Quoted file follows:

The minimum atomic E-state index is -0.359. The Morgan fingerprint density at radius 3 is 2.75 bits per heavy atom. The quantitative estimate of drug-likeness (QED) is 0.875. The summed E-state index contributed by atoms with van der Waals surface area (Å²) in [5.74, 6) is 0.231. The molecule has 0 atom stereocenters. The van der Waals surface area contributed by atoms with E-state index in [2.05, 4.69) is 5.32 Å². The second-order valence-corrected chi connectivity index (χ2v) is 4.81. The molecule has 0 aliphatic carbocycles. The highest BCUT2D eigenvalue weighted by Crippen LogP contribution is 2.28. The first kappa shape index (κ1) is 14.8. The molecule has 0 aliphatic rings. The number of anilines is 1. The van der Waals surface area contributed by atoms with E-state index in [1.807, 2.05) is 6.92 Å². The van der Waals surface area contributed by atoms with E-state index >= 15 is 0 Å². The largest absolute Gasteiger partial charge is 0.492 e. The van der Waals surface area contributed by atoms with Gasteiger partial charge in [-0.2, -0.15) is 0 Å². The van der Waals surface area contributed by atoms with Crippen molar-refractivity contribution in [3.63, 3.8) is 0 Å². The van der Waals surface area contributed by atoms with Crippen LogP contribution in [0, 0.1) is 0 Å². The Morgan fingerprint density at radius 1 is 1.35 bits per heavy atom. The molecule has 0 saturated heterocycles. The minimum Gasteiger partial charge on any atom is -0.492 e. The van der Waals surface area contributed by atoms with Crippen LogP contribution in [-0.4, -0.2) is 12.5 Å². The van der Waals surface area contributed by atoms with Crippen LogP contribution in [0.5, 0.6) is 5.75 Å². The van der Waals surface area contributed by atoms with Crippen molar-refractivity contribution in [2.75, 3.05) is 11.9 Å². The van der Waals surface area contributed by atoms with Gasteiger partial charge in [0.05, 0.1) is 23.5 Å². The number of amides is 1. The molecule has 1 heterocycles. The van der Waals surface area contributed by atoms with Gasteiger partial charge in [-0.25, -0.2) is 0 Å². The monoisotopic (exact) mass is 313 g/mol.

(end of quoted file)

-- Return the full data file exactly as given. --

The minimum atomic E-state index is -0.359. The Morgan fingerprint density at radius 3 is 2.75 bits per heavy atom. The quantitative estimate of drug-likeness (QED) is 0.875. The summed E-state index contributed by atoms with van der Waals surface area (Å²) in [5.74, 6) is 0.231. The molecule has 0 atom stereocenters. The van der Waals surface area contributed by atoms with E-state index in [2.05, 4.69) is 5.32 Å². The second-order valence-corrected chi connectivity index (χ2v) is 4.81. The molecule has 0 aliphatic carbocycles. The highest BCUT2D eigenvalue weighted by Crippen LogP contribution is 2.28. The first kappa shape index (κ1) is 14.8. The molecule has 0 aliphatic rings. The number of anilines is 1. The van der Waals surface area contributed by atoms with E-state index in [1.807, 2.05) is 6.92 Å². The van der Waals surface area contributed by atoms with E-state index >= 15 is 0 Å². The largest absolute Gasteiger partial charge is 0.492 e. The van der Waals surface area contributed by atoms with Gasteiger partial charge in [-0.2, -0.15) is 0 Å². The van der Waals surface area contributed by atoms with Crippen molar-refractivity contribution in [3.63, 3.8) is 0 Å². The van der Waals surface area contributed by atoms with Crippen LogP contribution in [0, 0.1) is 0 Å². The Morgan fingerprint density at radius 1 is 1.35 bits per heavy atom. The molecule has 0 saturated heterocycles. The minimum Gasteiger partial charge on any atom is -0.492 e. The van der Waals surface area contributed by atoms with Crippen LogP contribution in [-0.4, -0.2) is 12.5 Å². The van der Waals surface area contributed by atoms with Crippen LogP contribution in [0.5, 0.6) is 5.75 Å². The van der Waals surface area contributed by atoms with Crippen molar-refractivity contribution in [2.75, 3.05) is 11.9 Å². The van der Waals surface area contributed by atoms with Gasteiger partial charge in [0.05, 0.1) is 23.5 Å². The number of amides is 1. The molecule has 1 heterocycles. The van der Waals surface area contributed by atoms with Gasteiger partial charge in [-0.25, -0.2) is 0 Å². The monoisotopic (exact) mass is 313 g/mol.